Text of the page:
At the last Ku-ring-gai Council meeting, less than two weeks before Christmas 2023, Mayor Ngai tabled a Mayoral Minute : “The Trickle of Information Regarding Housing Density Changes – Tuesday 12 December 2023”about the State Government’s intentions for more housing density for Ku-ring-gai.
Below is FOKE’s summary of the Mayoral Minute. The full Mayoral Minute can be read here.
The State Government intends to legislate two State Environmental Planning Policies (SEPPs) to override Ku-ring-gai Council planning controls.
1. SEPP relating to “diverse and well-located homes”
The NSW Government has announced it intends to legislate new planning controls to allow terraces and townhouses from being built in R2 Low Density Residential zones and residential flat buildings (apartments) to being built in R3 Medium Density Residential zones.
This would shift the goalposts with unintended consequences on infrastructure, planning, and biodiversity.
It is understood that if this “diverse and well-located homes” SEPP is legislated by the NSW Government it will:
• increase housing density within 800m walking distance to a well-located area’, ie close to existing train stations and town centre precincts (it remains unclear as to whether local neighbourhood centres will be includes)
• Multi-dwelling houses to be allowed in R2 zones within 800m walking distance of well located areas
• 6 storey apartments to be allowed in R3 zones within 400m walking distance of well located areas
• 3 storey apartments to be allowed in R3 zones within 800m walking distance of well located areas and
• Dual occupancies to be allowed anywhere else in NSW zoned R2.
A letter sent to Ku-ring-gai Council from the Department of Planning on 16th July 2021, indicates it wants Council to implement ‘medium density’ (then townhouses) in Roseville, Roseville Chase, Killara, Pymble, Wahroonga, West Gordon and North St Ives.
2. SEPP relating to “transport oriented development”
• The SEPP intends to allow 6 storey apartments on any zoned land within 400m of each train station, although it has not been confirmed whether this is 400m walking distance or 400m radius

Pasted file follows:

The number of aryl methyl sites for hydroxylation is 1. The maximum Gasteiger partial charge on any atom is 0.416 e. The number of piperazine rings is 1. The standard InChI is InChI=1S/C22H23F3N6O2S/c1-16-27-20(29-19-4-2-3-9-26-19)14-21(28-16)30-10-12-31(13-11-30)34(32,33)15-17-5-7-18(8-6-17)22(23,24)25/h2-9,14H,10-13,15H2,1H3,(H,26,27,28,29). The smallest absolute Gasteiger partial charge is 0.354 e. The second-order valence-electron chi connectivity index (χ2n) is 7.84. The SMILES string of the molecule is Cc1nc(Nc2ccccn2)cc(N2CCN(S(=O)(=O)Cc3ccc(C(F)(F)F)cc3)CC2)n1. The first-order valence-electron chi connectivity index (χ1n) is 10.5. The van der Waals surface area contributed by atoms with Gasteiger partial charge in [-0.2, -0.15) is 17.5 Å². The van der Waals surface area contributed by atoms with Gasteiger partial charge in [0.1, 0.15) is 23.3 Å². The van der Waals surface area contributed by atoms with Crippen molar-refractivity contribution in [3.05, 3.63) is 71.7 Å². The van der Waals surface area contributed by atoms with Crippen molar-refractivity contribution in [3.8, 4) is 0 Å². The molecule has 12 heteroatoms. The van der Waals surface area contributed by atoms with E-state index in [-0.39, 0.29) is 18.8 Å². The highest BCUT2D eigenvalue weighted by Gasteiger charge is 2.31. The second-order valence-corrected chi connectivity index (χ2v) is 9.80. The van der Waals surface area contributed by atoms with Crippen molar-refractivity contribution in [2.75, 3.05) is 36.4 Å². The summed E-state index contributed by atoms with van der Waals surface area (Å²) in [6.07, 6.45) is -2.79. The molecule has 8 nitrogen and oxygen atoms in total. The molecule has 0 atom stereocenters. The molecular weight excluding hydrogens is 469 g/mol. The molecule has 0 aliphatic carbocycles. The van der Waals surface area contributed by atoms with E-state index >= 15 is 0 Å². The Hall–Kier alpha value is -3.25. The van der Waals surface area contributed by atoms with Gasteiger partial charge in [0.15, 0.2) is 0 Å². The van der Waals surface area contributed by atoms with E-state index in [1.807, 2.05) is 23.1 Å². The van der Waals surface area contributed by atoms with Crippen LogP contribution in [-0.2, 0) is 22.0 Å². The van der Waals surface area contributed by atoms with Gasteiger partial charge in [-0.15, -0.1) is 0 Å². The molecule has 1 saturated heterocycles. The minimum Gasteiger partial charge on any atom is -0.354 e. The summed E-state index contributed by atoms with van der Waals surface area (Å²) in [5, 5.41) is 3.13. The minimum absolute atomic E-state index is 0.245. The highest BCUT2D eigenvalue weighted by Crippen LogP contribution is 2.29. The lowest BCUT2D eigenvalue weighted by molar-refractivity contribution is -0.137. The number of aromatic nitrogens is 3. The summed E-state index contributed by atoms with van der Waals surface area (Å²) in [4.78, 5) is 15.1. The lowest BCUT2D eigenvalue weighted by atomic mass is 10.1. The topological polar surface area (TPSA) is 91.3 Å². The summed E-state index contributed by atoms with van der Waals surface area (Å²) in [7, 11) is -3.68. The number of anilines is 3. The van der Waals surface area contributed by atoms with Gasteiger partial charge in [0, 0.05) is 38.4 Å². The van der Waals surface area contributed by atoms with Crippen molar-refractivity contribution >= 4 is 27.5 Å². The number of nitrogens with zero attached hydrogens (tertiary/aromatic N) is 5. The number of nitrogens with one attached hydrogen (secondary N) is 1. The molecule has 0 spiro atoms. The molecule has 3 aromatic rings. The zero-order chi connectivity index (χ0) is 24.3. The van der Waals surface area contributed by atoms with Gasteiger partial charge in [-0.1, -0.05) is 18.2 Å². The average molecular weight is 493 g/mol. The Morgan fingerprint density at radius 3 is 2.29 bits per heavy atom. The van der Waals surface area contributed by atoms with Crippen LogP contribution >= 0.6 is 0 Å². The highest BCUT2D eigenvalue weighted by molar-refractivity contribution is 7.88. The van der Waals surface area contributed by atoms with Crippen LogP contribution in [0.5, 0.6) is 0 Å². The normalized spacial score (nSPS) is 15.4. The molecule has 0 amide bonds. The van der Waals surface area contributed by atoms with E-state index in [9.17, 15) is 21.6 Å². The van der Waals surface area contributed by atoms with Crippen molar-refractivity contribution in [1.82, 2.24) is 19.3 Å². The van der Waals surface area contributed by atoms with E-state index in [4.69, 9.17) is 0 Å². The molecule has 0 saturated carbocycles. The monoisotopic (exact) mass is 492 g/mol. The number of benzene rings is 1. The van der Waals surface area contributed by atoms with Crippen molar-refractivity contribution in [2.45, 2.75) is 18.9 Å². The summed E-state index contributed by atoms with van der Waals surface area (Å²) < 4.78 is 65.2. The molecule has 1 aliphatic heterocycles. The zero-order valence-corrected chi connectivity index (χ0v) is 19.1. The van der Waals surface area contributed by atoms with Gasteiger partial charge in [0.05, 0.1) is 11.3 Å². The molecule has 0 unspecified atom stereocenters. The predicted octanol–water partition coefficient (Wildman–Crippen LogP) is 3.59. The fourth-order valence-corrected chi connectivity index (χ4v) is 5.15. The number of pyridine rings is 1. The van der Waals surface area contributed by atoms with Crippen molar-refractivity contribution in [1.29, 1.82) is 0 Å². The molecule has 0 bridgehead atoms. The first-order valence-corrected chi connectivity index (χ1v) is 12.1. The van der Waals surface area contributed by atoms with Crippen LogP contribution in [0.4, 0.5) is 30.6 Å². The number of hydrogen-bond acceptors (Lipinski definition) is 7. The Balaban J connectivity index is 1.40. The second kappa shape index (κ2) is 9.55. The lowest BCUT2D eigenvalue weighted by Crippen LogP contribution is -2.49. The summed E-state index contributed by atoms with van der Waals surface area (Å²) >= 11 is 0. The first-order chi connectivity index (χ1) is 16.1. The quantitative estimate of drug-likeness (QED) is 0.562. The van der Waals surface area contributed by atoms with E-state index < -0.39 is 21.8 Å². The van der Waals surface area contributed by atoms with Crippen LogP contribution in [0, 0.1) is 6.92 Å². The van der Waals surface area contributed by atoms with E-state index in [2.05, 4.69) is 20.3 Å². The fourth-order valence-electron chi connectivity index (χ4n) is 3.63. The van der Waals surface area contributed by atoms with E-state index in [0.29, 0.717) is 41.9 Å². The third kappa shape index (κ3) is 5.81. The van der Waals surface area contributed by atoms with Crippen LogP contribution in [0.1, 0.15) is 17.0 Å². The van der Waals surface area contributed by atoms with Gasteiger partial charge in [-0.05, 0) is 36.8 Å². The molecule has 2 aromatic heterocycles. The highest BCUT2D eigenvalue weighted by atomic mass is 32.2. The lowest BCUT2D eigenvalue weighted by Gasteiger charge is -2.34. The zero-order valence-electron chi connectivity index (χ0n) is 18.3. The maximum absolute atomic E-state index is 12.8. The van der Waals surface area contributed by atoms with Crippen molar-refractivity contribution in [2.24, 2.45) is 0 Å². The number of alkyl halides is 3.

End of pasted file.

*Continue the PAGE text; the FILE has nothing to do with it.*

• The planning controls will allow building heights of 6 storeys (21m) with a floor space ratio of 3:1
• New parking rates will apply
• No minimum lot size or lot width rules will apply and developments in commercial areas must make sure street frontages are activated
• The State Government does not believe further support for infrastructure is necessary
• The SEPP will apply to Heritage Conservation Areas, although details on this remains unknown
• The SEPP will designate each area as “special entertainment precincts” with venues trading later and exempt from normal rules about amplified music.
Ku-ring-gai Council has responded with concerns about:
• The lack of consideration for infrastructure (transport, stormwater, education and recreation)
• The significant loss of tree-canopy, which is vital to protecting biodiversity as well as to support climate-change resilience
• The potential impacts to the character of Sydney, including impacts to our Heritage Conservation Areas
• The lack of detail publicly available on either SEPP
• The perceived rush to implement each SEPP
• The perceived lack of public consultation regarding the above.
The situation is compounded by the State Government’s withdrawal of $9.8m funding for the Lindfield Village Hub commuter carpark, which has put the project in jeopardy, delayed the delivery of housing, and sabotaged the good faith efforts of both Council and the potential developer.
A. That Council notes this Mayoral Minute, awaits the release of detail on each SEPP, and continues to voice its concerns both individually and in co-operation with other local councils and industry bodies such as LGNSW and NSROC.
B. That as soon as practicable after the public release of detailed information on each SEPP, Council will inform the residents of the impacts of proposed changes as well as any public feedback or consultation mechanisms available to them. Council will also respond as necessary to protect the interests of current and future residents of Sydney.